The scholarly consensus on Zhu Xi is that he is brilliant but often unclear, and perhaps even inconsistent, especially with regard to the central concept of li (principle). Any interpretation of his system requires a certain amount of creative reconstruction. The purpose of this essay is to examine the attempts to elucidate Zhu Xi’s doctrine of li over the course of the Four-Seven Debate. It will be seen that the Korean philosophers T’oegye and Yulgok provide competing but complementary explanations of a pivotal issue in Zhu’s moral metaphysics, namely how the li can serve as a standard for moral goodness. However, they both stand in a certain amount of tension, not only with each other but with Zhu himself. It is hoped to show that by juxtaposing the two reconstructions the philosophical problem that arises for Zhu, and for anyone attempting a similar project, can be clarified.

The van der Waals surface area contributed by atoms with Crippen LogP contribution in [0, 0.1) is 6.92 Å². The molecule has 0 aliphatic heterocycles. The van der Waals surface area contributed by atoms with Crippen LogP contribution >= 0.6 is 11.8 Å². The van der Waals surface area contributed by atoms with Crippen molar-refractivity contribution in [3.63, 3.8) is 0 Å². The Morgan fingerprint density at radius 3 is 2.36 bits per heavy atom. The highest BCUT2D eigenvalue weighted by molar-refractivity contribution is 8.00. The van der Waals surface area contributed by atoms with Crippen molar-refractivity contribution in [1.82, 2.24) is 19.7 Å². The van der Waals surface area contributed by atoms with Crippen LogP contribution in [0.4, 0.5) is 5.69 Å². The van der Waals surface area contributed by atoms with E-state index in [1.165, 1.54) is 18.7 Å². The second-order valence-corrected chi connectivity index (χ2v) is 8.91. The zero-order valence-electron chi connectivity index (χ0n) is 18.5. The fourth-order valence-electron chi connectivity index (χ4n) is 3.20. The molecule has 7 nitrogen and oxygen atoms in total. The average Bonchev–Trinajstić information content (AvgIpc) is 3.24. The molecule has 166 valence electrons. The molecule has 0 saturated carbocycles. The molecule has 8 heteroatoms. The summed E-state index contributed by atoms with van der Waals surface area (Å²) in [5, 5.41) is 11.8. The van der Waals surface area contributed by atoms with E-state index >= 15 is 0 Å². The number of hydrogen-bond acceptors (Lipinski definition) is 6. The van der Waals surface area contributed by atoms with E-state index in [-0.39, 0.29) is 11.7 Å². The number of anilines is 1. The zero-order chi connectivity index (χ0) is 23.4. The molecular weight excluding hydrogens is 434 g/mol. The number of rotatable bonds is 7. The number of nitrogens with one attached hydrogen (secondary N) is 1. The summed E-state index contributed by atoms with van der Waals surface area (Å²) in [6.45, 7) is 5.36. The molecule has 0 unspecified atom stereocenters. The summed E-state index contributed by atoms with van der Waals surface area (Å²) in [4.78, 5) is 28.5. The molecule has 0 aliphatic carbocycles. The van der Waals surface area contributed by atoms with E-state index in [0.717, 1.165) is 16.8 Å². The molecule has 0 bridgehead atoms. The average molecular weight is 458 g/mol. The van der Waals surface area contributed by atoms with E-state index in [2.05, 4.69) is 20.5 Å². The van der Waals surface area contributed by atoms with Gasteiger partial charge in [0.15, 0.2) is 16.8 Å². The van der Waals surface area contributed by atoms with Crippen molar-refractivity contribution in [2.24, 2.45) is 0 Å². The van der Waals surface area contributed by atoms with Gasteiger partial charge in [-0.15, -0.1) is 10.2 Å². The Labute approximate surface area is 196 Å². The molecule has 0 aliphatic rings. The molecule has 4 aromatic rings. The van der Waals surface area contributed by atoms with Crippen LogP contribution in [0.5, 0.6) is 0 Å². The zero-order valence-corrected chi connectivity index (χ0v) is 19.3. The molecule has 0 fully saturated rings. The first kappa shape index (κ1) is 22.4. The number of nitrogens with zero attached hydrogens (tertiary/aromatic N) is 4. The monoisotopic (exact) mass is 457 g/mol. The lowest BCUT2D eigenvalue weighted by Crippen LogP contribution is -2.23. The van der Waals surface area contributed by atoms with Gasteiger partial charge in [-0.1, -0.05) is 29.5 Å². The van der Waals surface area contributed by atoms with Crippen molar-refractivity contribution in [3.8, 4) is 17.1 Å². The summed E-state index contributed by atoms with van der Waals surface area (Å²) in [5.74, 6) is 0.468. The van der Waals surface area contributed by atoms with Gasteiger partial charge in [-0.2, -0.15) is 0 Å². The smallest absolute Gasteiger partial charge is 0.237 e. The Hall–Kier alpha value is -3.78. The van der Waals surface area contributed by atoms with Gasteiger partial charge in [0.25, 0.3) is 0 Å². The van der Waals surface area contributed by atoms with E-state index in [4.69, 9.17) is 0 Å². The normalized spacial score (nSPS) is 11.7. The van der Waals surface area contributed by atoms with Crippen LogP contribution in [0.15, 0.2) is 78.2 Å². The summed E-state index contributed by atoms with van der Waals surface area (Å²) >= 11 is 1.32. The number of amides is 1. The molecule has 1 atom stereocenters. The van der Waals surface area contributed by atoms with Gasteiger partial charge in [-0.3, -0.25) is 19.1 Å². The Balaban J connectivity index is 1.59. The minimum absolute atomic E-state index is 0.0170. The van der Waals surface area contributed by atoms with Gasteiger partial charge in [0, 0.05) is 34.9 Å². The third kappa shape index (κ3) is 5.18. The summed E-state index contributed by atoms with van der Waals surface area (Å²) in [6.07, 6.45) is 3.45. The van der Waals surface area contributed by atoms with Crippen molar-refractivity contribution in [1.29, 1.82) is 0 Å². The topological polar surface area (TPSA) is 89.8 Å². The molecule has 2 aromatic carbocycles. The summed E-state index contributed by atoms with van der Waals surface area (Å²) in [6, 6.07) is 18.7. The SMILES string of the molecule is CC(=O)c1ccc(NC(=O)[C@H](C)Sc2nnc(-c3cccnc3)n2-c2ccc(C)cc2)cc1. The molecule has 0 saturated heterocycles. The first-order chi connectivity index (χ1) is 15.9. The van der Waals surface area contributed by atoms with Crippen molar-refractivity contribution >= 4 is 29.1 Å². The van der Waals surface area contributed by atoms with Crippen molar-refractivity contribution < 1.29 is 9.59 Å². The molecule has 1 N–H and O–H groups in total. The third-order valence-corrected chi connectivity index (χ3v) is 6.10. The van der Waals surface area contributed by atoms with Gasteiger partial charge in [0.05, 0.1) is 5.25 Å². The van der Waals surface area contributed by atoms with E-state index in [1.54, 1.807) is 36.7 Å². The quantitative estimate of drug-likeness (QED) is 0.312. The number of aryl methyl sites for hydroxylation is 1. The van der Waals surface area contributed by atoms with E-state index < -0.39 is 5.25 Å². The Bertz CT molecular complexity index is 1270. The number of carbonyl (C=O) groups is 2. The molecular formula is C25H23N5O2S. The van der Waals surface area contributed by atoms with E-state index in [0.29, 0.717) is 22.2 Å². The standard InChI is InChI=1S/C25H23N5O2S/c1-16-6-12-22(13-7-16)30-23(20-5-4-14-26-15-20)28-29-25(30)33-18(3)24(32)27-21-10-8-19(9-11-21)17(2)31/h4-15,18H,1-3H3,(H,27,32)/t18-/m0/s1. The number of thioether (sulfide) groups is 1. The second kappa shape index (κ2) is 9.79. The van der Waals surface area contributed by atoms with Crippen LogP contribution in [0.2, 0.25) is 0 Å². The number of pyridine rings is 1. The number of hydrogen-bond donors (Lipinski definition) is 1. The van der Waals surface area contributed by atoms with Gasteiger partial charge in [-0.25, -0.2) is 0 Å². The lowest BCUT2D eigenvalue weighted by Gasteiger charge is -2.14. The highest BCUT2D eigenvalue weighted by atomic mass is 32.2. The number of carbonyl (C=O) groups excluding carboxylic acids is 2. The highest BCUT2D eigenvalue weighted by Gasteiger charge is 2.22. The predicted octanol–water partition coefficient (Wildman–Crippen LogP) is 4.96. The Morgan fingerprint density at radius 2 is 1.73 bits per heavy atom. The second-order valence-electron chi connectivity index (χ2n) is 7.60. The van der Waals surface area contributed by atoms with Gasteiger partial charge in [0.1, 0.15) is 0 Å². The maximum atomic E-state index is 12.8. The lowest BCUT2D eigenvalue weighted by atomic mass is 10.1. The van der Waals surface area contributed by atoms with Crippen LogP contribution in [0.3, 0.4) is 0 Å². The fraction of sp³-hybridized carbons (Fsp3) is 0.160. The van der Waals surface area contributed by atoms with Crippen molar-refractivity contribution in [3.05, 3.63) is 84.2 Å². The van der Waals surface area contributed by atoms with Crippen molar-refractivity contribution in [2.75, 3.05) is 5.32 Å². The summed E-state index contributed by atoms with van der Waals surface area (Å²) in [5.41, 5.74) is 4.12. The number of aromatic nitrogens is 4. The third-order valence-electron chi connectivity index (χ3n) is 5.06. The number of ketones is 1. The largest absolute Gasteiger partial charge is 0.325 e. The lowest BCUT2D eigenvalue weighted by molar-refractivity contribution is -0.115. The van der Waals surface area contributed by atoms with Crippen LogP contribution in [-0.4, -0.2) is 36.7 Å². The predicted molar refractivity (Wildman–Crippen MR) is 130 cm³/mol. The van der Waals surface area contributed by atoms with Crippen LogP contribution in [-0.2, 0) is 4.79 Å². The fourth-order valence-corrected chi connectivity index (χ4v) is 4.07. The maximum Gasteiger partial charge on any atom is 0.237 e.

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pp. 567-581
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